- Apple finally unveils the new iPad Air Read more »
- Google's Nexus 5 is rumored to be launched this Novembe... Read more »
- Microsoft Offers Another $100 Discount to their Origina... Read more »
- Lenovo Desktop PC Doubles as a Large Tablet Read more »
- Robotic Vehicle Gets Wheelchair Bound Person to Stand U... Read more »
- Human-Powered Roller Coaster Offered in Japan Bicycle T... Read more »
- Analog Camera Filter for DSLR Cameras Offers Instagram-... Read more »
LG reportedly posted a source code of their upcoming Optimus S Gingerbread prior to the roll out.
Based on a report, LG posted a source code for their upcoming Optimus S Android 2.3 — ahead of its formal roll out. But despite the developers’ tidbits for Sprint’s Optimus variant, the carrier has yet to announce a specific date for the Gingerbread OTA release.
The aging Optimus S brings an entry-level feature set that goes along a 3.2-inch 320×480 touchscreen and a 600MHz processor. Unofficial Gingerbread builds already emerged for the device, but users were forced to wait for a stable release.
LG posted the Gingerbread open source files on their global support site. The official Gingerbread release date is set on September this year.View Article Source »
Is Google starting to lose control of it's own offspring? And is closing the Android OS really a good move from an 'open' company?
How open is Google with their Android OS? Apparently, no longer like before. The company has been reported to take drastic measures in keeping Android phone makers at bay, as they withhold the latest versions of the OS from manufacturers who are going too far with Android software tweaks that are not under Google’s rulebook.
Is Google slowly steering away from being ‘open’?Read the rest of the article »
Google does the unexpected, as it keeps Android Honeycomb's source codes from developers until further notice.
The Motorola Xoom tablet does have the Android Honeycomb inside. But according to BusinessWeek, Google has no plans of releasing the Android Honeycomb source code to small hardware makers and developers due to the fear of having unpleasant results and user-experiences, especially if programmers attempt to bring the Honeycomb to phones.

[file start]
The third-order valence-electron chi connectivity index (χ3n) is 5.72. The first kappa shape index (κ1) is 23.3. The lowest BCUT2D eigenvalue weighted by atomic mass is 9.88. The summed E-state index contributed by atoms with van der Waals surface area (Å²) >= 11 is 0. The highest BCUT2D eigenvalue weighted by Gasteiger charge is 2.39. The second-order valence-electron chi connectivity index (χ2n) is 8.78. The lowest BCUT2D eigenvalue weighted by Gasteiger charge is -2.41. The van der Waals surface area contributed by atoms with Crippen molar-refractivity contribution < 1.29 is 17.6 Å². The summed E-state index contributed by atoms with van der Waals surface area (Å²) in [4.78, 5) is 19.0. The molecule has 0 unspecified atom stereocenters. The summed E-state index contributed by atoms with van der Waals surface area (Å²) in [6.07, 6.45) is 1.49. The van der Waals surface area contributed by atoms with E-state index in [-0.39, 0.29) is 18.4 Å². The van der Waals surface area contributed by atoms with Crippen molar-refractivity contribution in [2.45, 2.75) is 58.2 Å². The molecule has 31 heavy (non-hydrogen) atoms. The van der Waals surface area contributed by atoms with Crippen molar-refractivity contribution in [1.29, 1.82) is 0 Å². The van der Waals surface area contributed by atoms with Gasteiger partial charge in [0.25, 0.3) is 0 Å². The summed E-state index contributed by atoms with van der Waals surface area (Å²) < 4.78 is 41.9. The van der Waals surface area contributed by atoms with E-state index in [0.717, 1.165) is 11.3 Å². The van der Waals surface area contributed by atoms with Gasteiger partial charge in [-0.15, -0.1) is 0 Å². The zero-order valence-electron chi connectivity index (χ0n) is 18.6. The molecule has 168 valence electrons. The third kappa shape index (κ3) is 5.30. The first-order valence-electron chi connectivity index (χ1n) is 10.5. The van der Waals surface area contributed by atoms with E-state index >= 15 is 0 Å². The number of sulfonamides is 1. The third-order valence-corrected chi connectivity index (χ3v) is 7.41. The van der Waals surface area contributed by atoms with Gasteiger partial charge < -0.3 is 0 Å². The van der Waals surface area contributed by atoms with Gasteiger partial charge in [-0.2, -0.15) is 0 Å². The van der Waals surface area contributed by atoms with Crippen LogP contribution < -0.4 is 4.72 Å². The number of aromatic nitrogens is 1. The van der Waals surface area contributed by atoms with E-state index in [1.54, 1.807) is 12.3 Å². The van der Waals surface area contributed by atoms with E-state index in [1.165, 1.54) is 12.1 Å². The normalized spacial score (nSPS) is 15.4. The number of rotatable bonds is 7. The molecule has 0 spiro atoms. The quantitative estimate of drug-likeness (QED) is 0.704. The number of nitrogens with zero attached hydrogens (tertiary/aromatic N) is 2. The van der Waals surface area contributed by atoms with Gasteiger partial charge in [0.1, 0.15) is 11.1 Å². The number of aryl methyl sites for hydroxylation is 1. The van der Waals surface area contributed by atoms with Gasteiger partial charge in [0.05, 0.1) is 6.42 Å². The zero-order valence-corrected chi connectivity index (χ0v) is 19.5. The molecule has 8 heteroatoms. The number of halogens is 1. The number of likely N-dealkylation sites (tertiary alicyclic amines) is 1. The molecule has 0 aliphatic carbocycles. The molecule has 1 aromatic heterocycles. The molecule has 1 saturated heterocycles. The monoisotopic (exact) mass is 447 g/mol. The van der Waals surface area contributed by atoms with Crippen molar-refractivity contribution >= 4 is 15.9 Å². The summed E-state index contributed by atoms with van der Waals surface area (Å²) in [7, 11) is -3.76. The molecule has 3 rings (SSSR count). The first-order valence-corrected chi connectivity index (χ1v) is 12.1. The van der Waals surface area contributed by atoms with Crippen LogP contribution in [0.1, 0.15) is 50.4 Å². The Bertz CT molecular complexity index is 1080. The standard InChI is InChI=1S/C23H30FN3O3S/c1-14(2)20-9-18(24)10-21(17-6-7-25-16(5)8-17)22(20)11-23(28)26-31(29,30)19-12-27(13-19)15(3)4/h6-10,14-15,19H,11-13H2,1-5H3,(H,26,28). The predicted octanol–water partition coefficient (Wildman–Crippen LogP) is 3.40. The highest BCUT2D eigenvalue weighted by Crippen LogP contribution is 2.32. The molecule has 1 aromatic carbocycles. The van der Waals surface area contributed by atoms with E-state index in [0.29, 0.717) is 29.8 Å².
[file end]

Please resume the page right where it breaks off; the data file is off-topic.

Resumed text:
According to Google Spokesperson, Andy Rubin, the “Android 3.0, Honeycomb, was designed from the ground up for devices with larger screen sizes and improves on Android favorites such as widgets, multi-tasking, browsing, notifications and customization.” He further added that “while we’re excited to offer these new features to Android tablets, we have more work to do before we can deliver them to other device types including phones.”Read the rest of the article »
The Android 2.3 a.k.a. Gingerbread source code has just been made available for everyone interested. Meanwhile the Google Nexus S Gingerbread has been ported to the Samsung I9000 Galaxy S.
After Android 2.3 hits the market a couple of week ago and following the release of Google Nexus S in the market, the source code for Gingerbread is now made available for everyone interested. With the Android 2.3 source code made public, device manufacturers are now allowed to start working on their bringing Gingerbread on new and existing mobile phones and tablets. Needless to say, the first custom Android 2.3 ROMs should be released in the wild pretty soon.Read the rest of the article »
Written on January 03, 2013
Written on December 28, 2012
Written on December 21, 2012
Written on December 17, 2012
Written on December 17, 2012